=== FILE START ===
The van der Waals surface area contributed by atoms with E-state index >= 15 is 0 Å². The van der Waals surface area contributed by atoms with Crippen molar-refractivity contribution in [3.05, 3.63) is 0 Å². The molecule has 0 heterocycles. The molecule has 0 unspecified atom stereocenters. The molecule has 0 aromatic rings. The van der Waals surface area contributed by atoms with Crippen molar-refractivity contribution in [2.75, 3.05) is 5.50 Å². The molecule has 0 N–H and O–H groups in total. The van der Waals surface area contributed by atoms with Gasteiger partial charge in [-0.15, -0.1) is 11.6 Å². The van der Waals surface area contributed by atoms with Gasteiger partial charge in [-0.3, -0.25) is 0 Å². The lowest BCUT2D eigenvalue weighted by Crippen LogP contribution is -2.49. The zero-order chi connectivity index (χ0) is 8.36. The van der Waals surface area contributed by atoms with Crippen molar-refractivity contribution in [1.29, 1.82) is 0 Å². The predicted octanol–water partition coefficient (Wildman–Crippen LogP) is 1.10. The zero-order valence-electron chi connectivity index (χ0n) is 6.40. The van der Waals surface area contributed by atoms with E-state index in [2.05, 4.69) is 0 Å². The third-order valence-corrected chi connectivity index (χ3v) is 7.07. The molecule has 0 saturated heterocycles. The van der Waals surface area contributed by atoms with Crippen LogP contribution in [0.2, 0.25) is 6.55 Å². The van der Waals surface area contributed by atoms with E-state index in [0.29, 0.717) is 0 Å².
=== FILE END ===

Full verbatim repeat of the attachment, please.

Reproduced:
The van der Waals surface area contributed by atoms with E-state index >= 15 is 0 Å². The van der Waals surface area contributed by atoms with Crippen molar-refractivity contribution in [3.05, 3.63) is 0 Å². The molecule has 0 heterocycles. The molecule has 0 unspecified atom stereocenters. The molecule has 0 aromatic rings. The van der Waals surface area contributed by atoms with Crippen molar-refractivity contribution in [2.75, 3.05) is 5.50 Å². The molecule has 0 N–H and O–H groups in total. The van der Waals surface area contributed by atoms with Gasteiger partial charge in [-0.15, -0.1) is 11.6 Å². The van der Waals surface area contributed by atoms with Gasteiger partial charge in [-0.3, -0.25) is 0 Å². The lowest BCUT2D eigenvalue weighted by Crippen LogP contribution is -2.49. The zero-order chi connectivity index (χ0) is 8.36. The van der Waals surface area contributed by atoms with Crippen molar-refractivity contribution in [1.29, 1.82) is 0 Å². The predicted octanol–water partition coefficient (Wildman–Crippen LogP) is 1.10. The zero-order valence-electron chi connectivity index (χ0n) is 6.40. The van der Waals surface area contributed by atoms with E-state index in [2.05, 4.69) is 0 Å². The third-order valence-corrected chi connectivity index (χ3v) is 7.07. The molecule has 0 saturated heterocycles. The van der Waals surface area contributed by atoms with Crippen LogP contribution in [0.2, 0.25) is 6.55 Å². The van der Waals surface area contributed by atoms with E-state index in [0.29, 0.717) is 0 Å².